Come at me if you want to, but there’s a new brand of NIMBYism out there these days: Instead of just complaining about a building blocking the view from your living room, you now get to complain about a new building blocking your view of something else, but not when you’re at home. No, this pertains to being out and about throughout the city. Or from that one particular spot you like to stand. This is next-level stuff.
Such seems to be the case with 300 North Michigan. Folks are upset that it will block the view of the Carbon and Carbide Building across the street. How about that. The rules are now such that you can’t build anything anywhere that will obstruct the view of anything anywhere. Looks like our next skyscraper will have to be built in DeKalb. (But I can’t see my corn field from the water tower now!)
Anyway, this is what 300 North Michigan looked like Monday, July 26. Using the markings on the skip, it looks like Linn-Mathes has reached the 40th floor, with the elevator core a couple stories higher, on their way to their ultimate 47-story height:
Like the photos? Appreciate the attitude/snark? No? Still, you can help offset expenses with a much-appreciated donation to Building Up Chicago.
Because when you start glazing a skyscraping, you don’t just stop.
300 North Michigan got the first of its curtain wall about a month ago, and it’s getting shinier by the day. It’s also growing more visible above some of its neighbors, with a great view of it from Fulton Street in the West Loop.
Visits to Skydeck aren’t quite back to pre-pandemic normal. I usually go up there and spend a couple hours taking pictures of everything I see. Three times. Can’t do that anymore. So I got what I could remember I wanted to get.
Like tower cranes. Some of them, anyway.
One of the secrets to taking photos from Skydeck is avoiding the bad windows. Much of what looks like smooth, clear glass will distort your pictures. Short on time, I failed to be selective. I also failed to be prepared.
You’ll see what I mean.
Clarendale Six Corners is missing; it’s too far away. I also tried to see the tower crane in Oak Park, but had no luck. Oh for a tripod, more time, and something ridiculous like a 1000mm zoom lens.
Are you not entertained? Metra and CTA rides, Zipcars, Divvy Bikes, camera lenses, and comfortable walking shoes add up. You can help offset expenses by making a greatly-appreciated donation to Building Up Chicago.
The rumors are true; there’s a fresh, shiny row of glass on 300 North Michigan in The Loop. Plus a little bit installed out back along MacChesney Court. Chalk up another Milestone Achieved for Sterling Bay, Magellan Development, bKL Architecture, and Linn-Mathes.
CTA and Metra rides, Zipcars, Divvy bikes, camera lenses, and solid walking shoes add up. You can help offset expenses with a greatly-appreciated donation to Building Up Chicago.
Remember that era of 30-something tower cranes?
Where are our tower cranes?
- West Loop – 4
- River North – 2
- One each in: The Loop (320 South Canal); West Town (1454 West Randolph); Portage Park (Clarendale Six Corners); Gold Coast (Gild); Illinois Medical District (IL Health)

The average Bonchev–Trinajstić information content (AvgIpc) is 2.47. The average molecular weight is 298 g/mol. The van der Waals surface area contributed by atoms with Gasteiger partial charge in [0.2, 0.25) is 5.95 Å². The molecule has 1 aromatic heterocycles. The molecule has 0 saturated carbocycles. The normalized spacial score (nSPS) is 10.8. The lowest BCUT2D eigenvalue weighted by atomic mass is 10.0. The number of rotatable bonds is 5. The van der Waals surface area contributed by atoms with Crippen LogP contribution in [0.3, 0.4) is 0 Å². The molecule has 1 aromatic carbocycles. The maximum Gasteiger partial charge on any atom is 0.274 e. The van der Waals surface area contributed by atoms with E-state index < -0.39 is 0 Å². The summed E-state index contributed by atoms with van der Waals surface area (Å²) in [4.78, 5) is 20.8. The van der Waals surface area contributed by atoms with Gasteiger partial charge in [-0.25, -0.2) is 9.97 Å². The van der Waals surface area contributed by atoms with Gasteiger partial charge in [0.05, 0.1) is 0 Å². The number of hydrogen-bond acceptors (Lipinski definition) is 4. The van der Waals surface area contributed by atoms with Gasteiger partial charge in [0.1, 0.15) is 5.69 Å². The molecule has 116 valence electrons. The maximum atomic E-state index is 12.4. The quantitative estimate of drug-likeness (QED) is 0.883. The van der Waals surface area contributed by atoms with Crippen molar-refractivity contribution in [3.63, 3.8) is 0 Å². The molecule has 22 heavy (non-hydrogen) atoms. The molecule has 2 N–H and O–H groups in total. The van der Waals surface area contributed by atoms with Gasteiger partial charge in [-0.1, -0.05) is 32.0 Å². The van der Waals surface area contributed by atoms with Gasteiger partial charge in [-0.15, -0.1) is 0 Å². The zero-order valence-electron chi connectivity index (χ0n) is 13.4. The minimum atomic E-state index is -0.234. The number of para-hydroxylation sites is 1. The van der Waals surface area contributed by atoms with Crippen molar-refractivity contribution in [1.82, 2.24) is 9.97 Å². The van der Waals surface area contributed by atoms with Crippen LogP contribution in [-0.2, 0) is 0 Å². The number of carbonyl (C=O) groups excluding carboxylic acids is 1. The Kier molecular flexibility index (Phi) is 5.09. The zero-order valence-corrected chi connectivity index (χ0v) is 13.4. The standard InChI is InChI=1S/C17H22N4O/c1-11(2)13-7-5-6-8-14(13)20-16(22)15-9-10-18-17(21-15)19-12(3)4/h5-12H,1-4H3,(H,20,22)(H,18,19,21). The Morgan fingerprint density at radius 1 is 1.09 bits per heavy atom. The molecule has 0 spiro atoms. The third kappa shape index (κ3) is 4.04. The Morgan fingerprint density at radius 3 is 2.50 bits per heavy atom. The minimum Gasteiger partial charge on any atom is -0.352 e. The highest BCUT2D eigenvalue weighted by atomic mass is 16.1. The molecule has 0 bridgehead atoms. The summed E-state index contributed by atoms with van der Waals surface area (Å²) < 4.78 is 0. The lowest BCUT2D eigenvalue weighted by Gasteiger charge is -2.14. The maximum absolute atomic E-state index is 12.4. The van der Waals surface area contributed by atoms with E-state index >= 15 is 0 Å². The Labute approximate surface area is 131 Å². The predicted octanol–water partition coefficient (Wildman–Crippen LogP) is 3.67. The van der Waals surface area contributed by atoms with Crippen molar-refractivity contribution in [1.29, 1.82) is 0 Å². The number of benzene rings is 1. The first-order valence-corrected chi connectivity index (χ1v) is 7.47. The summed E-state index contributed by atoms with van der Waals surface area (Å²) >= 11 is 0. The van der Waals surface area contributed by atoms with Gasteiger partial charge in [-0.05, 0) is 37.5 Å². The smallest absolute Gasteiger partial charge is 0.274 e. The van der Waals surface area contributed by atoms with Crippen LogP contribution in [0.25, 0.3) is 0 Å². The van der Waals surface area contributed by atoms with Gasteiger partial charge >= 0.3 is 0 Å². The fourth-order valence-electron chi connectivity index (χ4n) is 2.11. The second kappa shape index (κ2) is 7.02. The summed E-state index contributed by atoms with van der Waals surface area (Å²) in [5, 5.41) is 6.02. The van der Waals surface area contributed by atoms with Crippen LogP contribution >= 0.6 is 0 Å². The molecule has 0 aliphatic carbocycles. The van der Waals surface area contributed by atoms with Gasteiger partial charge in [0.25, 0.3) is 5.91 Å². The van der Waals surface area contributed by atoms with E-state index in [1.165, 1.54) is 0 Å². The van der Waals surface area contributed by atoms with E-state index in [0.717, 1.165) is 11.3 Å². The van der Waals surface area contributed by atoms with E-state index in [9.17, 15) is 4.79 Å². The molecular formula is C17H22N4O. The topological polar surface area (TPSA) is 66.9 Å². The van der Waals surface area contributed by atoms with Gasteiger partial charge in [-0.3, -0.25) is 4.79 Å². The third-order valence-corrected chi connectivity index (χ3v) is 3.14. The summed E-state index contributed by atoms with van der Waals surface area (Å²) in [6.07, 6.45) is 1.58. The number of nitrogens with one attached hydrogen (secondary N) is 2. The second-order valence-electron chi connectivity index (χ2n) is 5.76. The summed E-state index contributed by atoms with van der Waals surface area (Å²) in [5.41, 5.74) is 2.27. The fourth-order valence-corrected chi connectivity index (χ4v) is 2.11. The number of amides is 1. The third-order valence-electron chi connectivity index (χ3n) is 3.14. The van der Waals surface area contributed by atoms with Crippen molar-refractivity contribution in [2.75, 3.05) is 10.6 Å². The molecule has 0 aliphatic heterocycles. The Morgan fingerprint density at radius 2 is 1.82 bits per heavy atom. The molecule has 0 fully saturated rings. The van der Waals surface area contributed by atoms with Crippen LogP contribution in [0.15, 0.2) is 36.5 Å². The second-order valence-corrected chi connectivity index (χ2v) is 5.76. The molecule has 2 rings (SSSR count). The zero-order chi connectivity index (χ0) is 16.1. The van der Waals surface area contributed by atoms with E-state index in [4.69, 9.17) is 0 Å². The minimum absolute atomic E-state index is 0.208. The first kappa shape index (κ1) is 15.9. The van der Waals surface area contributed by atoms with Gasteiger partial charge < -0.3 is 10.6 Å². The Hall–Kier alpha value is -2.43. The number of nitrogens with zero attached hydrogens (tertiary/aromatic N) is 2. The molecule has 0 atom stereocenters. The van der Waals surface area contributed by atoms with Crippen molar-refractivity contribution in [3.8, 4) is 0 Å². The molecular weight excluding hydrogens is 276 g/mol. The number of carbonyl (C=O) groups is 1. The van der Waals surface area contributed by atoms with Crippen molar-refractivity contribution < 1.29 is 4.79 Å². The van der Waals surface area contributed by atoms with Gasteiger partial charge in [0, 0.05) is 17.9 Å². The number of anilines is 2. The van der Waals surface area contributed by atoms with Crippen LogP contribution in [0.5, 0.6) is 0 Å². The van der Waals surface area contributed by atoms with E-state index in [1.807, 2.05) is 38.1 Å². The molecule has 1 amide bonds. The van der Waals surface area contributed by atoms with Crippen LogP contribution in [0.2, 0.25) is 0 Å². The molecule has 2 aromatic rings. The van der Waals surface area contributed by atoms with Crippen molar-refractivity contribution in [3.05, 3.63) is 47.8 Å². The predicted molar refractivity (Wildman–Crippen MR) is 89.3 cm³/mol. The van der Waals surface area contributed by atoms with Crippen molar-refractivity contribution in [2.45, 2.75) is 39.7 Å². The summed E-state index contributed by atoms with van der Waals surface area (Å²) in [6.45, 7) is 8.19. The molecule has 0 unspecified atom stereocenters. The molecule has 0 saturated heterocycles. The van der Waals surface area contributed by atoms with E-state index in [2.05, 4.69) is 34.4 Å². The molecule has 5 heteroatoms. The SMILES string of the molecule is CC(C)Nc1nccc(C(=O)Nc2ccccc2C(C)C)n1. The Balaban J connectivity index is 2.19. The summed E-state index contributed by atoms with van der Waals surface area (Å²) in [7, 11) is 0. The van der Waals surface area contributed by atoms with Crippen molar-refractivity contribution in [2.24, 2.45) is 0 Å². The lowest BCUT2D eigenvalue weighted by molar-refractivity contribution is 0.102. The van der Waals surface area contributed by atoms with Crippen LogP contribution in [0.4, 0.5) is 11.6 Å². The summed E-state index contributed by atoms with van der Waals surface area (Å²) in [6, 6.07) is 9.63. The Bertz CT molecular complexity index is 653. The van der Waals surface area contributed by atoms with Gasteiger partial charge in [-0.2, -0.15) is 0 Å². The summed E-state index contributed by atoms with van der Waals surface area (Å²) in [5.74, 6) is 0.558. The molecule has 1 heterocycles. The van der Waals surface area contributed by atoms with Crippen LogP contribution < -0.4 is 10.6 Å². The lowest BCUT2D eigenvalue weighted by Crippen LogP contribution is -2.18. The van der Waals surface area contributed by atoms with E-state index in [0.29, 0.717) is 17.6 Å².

What are they building?
- Residential – 5.5 (300 North Michigan is half res/half hotel
- Office – 4
- Medical – 1 (IL Health)
- Hotel – .5 (300 North Michigan)
Who has tower cranes?
- Power Construction – 6
- 5 GCs with one each: Ryan Companies (Clarendale Six Corners): Clark Construction (320 South Canal); Skender (609 West Randolph); Walsh Construction (Salesforce Tower); Pepper Construction (UI Health)
We still have a stub only at 2050 West Ogden. 354 North Union has begun caisson work; that should be getting a tower crane permit any day now. 1000M, 320 South Clinton, 345 North Morgan, and 178 West Randolph still have outstanding tower-crane permits.
Enjoy the photos? Want to help off-set transportation and photography-equipment fees? Your donation to the B.U.C. Blog would be greatly appreciated.
A quick spin around 300 North Michigan as construction continues on the joint development effort from Sterling Bay and Magellan Development Group. Hotel rooms and apartments smack dab in the middle of the Cultural Mile and Magnificent Mile? Yes, please.
Below you’ll find photographic proof of progress. (The dude on the corner with the tape measure though? No, thanks. You’re job is safe from me.)
There aren’t many projects happening in Chicago that this blog considers “mixed-use.” Since everything includes retail these days, an office tower or residential building with ground-floor commercial space doesn’t split the vote.
300 North Michigan qualifies as mixed-use. The bKL Archtecture-designed tower will deliver 289 residential units and 280 hotel rooms across its 47 stories. A joint venture between Sterling Bay and Magellan Group, 300 North Michigan got its tower crane permit back in August 2020, and its foundation permit (with an assigned address of 88 E Wacker Pl) about three weeks prior. The full-build permit arrived in late September.
Linn-Mathes is the general contractor.